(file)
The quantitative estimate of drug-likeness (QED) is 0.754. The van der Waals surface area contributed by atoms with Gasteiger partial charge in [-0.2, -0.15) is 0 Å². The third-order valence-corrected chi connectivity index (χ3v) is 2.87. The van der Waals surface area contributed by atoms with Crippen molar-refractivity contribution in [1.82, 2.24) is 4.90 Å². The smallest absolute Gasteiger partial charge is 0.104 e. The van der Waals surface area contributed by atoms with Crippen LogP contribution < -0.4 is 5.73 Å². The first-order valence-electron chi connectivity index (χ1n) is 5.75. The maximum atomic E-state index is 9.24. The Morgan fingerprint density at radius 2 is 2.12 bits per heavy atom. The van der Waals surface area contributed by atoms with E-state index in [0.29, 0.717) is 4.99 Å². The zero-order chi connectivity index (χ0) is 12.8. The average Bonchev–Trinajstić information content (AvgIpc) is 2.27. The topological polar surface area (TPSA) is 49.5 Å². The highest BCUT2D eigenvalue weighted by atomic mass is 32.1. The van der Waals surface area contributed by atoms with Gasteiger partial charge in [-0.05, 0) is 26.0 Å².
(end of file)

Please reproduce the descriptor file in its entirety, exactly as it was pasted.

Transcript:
The quantitative estimate of drug-likeness (QED) is 0.754. The van der Waals surface area contributed by atoms with Gasteiger partial charge in [-0.2, -0.15) is 0 Å². The third-order valence-corrected chi connectivity index (χ3v) is 2.87. The van der Waals surface area contributed by atoms with Crippen molar-refractivity contribution in [1.82, 2.24) is 4.90 Å². The smallest absolute Gasteiger partial charge is 0.104 e. The van der Waals surface area contributed by atoms with Crippen LogP contribution < -0.4 is 5.73 Å². The first-order valence-electron chi connectivity index (χ1n) is 5.75. The maximum atomic E-state index is 9.24. The Morgan fingerprint density at radius 2 is 2.12 bits per heavy atom. The van der Waals surface area contributed by atoms with E-state index in [0.29, 0.717) is 4.99 Å². The zero-order chi connectivity index (χ0) is 12.8. The average Bonchev–Trinajstić information content (AvgIpc) is 2.27. The topological polar surface area (TPSA) is 49.5 Å². The highest BCUT2D eigenvalue weighted by atomic mass is 32.1. The van der Waals surface area contributed by atoms with Gasteiger partial charge in [-0.05, 0) is 26.0 Å².